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Politics at the Pump--Ehrlich Weighs In

Gov. Robert L. Ehrlich Jr's attention is quickly shifting from home energy costs to gas prices as the cost of filling up has soared.

At a news conference this morning in Baltimore that was billed as an event to highlight his clean air initiatives, the Republican governor had the awkward task of also announcing plans to suspend use of cleaner burning gasoline in the state.

When asked if a temporary halt in the use of gas with a cleaner burning additive would be harmful to the environment, Ehrlich said it would not.

"This is a short term remedy" aimed at bringing down prices, he said.

He said he is also "carefully researching" the possibility of suspending a portion of the state gas tax. "It's an option," Ehrlich said. "But it is not the preferred option."

Ehrlich's remark comes a day after Baltimore Mayor Martin O'Malley, a Democratic seeking to unseat him, called for a new state law to prosecute price-gouging by oil companies.

"Everytime you think it can't go up anymore, it does," said O'Malley, who was joined by his running mate, Del. Anthony G. Brown (D-Prince George's) and a stay-at-home mother who voiced concerns about whether she can afford gas for a recently purchased minivan.

Maryland currently has no law against price gouging. Legislation intended to provide the Attorney General with tools to prosecute such cases died in the last session of the legislature. Both O'Malley and Doug Duncan, his rival in the Democratic primary for governor, supported that legislation.

Yesterday Duncan's campaign called the mayor's comments the latest example of his "late arrival" to the political debater.

"Once again Mayor O'Malley has arrived late, very late, to a discussion about an important issue affecting the pocketbooks of hard working men and women in Maryland," wrote campaign manager Scott Arceneaux.

Arceneaux pointed to a September 2005 new release, that came as prices spiked just after hurrican Katrina, in which Duncan called for such legislation.

John Wagner and Matt Mosk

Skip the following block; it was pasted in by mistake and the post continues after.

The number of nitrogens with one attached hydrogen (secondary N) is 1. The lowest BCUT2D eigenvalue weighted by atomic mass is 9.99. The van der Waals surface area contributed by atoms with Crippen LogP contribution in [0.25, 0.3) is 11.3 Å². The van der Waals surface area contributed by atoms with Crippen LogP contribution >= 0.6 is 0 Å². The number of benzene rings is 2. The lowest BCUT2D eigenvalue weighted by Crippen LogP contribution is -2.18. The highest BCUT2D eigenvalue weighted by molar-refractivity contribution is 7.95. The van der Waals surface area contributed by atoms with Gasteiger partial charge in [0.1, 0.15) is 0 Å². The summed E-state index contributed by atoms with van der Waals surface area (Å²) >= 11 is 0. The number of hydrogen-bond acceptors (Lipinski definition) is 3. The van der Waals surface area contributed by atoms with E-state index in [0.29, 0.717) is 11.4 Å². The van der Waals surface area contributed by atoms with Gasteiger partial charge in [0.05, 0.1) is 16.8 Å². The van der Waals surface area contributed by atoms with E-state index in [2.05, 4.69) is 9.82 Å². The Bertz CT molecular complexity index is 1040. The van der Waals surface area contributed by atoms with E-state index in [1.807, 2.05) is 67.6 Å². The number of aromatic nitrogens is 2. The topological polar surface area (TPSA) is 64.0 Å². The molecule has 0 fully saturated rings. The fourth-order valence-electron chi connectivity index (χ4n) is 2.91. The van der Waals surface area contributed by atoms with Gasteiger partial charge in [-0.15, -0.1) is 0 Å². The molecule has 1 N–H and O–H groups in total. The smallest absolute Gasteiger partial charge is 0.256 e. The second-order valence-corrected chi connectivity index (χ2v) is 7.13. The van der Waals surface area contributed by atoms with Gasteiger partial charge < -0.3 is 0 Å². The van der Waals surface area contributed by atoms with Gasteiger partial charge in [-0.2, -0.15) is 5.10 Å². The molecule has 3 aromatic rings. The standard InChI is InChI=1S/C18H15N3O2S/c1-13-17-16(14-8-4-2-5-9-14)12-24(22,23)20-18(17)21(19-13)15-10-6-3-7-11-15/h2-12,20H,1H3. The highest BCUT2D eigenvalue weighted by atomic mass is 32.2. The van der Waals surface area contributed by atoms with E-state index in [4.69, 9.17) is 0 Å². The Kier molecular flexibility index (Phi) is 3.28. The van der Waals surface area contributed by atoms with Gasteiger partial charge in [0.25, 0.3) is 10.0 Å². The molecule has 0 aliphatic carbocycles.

By Phyllis Jordan  |  April 26, 2006; 3:18 PM ET
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Oh, goody. Surely a new law will solve this problem. It solves all others, after all.

Posted by: Brandon | April 25, 2006 6:04 PM | Report abuse

My understanding is that Arceneaux and another senior staffer were canned by Duncan the other day.

It's funny to see him putting out statements on behalf of Duncan.

At this point, Arceneaux has become sort of the Scott McClellan of Maryland politics -- it's very painful and embarassing to hear him speaking on behalf of the campaign when everyone suspects that he's on thin ice with Duncan and company.

I guess Duncan let him speak to try to quell those rumors -- smart move.

Go Duncan!

Posted by: Is Arceneaux still campaign manager? | April 26, 2006 7:09 AM | Report abuse


When the free markets do nothing but exploit the consumer then, yes, it is the job of government to protect him. Government isn't always the answer, but those who say that it never is are just repeating a simpleminded talking point.

I am less then enthusiastic about a state law, however, as it will no doubt target the individual station owner who has little or nothing to do with this problem.

Posted by: howie | April 26, 2006 8:44 AM | Report abuse

This is all political posturing. I've been reading and hearing (from NPR) that prices are high because of market forces and I tend to agree with that. I can't see all the oil industry conglomerates colluding to scam consumers while other major factors are in play like rising demand from China, India, and other fast developing nations.